Trump Camp: Birtherism Was ‘Great Service’ To US, Trump Now Disavows It

Republican Presidential candidate Donald Trump listens to a question during an interview after a rally in Virginia Beach, Va., Monday, July 11, 2016. (AP Photo/Steve Helber)
Republican Presidential candidate Donald Trump listens to a question during an interview after a rally in Virginia Beach, Va., Monday, July 11, 2016. (AP Photo/Steve Helber)
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September 16, 2016 6:57 a.m.

Though Donald Trump has yet to personally renounce his birtherism, his campaign released a statement Thursday announcing that he now believes that President Barack Obama was born in the United States.

The statement from Trump’s senior communications advisor, Jason Miller, claims that the real estate mogul deserves credit for helping clear up an issue that he himself continuously raised questions about for the past five years.

“In 2011, Mr. Trump was finally able to bring this ugly incident to its conclusion by successfully compelling President Obama to release his birth certificate,” Miller wrote. “Mr. Trump did a great service to the President and the country by bringing closure to the issue that Hillary Clinton and her team first raised. Inarguably, Donald J. Trump is a closer. Having successfully obtained President Obama’s birth certificate when others could not, Mr. Trump believes that President Obama was born in the United States.”

The White House released Obama’s long-form birth certificate as proof that he was born in Hawaii in 2008 after critics spread conspiracy theories alleging that he was secretly born in Kenya or was actually a citizen of Indonesia, where he lived as a child. The long-form version was released in 2011 after the rumor mill continued spinning.

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Trump pushed for the release of the birth certificate in multiple interviews, but wrote on Twitter in 2012, a year after the long-form version was made public, that “an extremely credible source” told him that it was a “fraud.” The real estate mogul was pushing the issue in interviews as recently as last year, contrary to his campaign team’s statement that he brought the incident to a close by forcing the certificate’s release.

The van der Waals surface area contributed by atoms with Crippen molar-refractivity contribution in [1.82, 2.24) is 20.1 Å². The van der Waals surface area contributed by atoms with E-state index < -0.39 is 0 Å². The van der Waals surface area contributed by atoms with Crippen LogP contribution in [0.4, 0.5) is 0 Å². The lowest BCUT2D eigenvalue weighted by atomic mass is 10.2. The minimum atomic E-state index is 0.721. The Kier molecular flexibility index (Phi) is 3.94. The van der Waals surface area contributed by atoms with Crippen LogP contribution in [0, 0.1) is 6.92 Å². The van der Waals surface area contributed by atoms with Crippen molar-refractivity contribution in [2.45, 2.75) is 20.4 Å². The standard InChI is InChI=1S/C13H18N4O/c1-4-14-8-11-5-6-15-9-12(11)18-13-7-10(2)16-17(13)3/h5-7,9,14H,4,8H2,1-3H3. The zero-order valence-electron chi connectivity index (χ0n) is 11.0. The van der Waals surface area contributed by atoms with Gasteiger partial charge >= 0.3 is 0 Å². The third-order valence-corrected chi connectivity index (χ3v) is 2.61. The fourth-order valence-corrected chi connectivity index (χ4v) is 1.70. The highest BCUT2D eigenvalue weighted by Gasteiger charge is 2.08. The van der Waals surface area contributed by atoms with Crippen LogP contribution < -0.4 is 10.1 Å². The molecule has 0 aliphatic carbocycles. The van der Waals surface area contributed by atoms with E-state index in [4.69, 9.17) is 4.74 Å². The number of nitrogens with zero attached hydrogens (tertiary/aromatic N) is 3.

“He did it for me,” Trump said in February 2015 of Obama making the certificate public. “So in one sense I’m proud of it. Now all we have to do is find out whether or not it’s real.”

The birther movement was seen as racist for casting doubt on the legitimacy of the first African American president. Hillary Clinton has accused Trump of “bigotry” for his prominent role in the movement, and in an email leaked this week, former secretary of state Colin Powell this week wrote, “Yup, the whole birther movement was racist.”

Trump’s team, including running mate Indiana Gov. Mike Pence (R) and campaign manager Kellyanne Conway, have in recent days said that the real estate mogul renounced those views.

Yet even on Wednesday night, the real estate mogul refused to give a straight answer when asked by the Washington Post’s Robert Costa if he believed Obama was born in Hawaii.

“I’ll answer that question at the right time,” Trump told Costa. “I just don’t want to answer it yet.”

Asked if Conway was correct in claiming that he at least thought Obama was a U.S. citizen, Trump said, “It’s okay. She’s allowed to speak what she thinks. I want to focus on jobs. I want to focus on other things.”

“I don’t talk about it anymore,” he continued. “The reason I don’t is because then everyone is going to be talking about it as opposed to jobs, the military, the vets, security.”

Told that the issue kept being raised in part because of his refusal to disavow the conspiracy theories and that it damaged his support among minority voters, Trump said, “I think it hangs over the reporters.”

The Trump campaign’s statement on the issue was released Thursday. It alleged, as Trump and his staffers have previously, that Clinton’s campaign first brought up questions about Obama’s birth certificate during the 2008 presidential race. Fact-checking website PolitFact found that the birther movement originated with a contingent of die-hard Clinton supporters who refused to support Obama after the former secretary of state dropped out. Neither Clinton nor her 2008 and 2016 campaign staffers have never entertained the theory, according to PolitiFact and Factcheck.org, and Clinton has denounced the birther movement as “ludicrous.”

PolitiFact rated Trump’s claim that Clinton started the birther movement “false.”

Read Miller’s full statement below:

Hillary Clinton’s campaign first raised this issue to smear then-candidate Barack Obama in her very nasty, failed 2008 campaign for President. This type of vicious and conniving behavior is straight from the Clinton Playbook. As usual, however, Hillary Clinton was too weak to get an answer. Even the MSNBC show Morning Joe admits that it was Clinton’s henchmen who first raised this issue, not Donald J. Trump.

In 2011, Mr. Trump was finally able to bring this ugly incident to its conclusion by successfully compelling President Obama to release his birth certificate. Mr. Trump did a great service to the President and the country by bringing closure to the issue that Hillary Clinton and her team first raised. Inarguably, Donald J. Trump is a closer. Having successfully obtained President Obama’s birth certificate when others could not, Mr. Trump believes that President Obama was born in the United States.

Mr. Trump is now totally focused on bringing jobs back to America, defeating radical Islamic terrorism, taking care of our veterans, introducing school choice opportunities and rebuilding and making our inner cities safe again.

This post has been updated.

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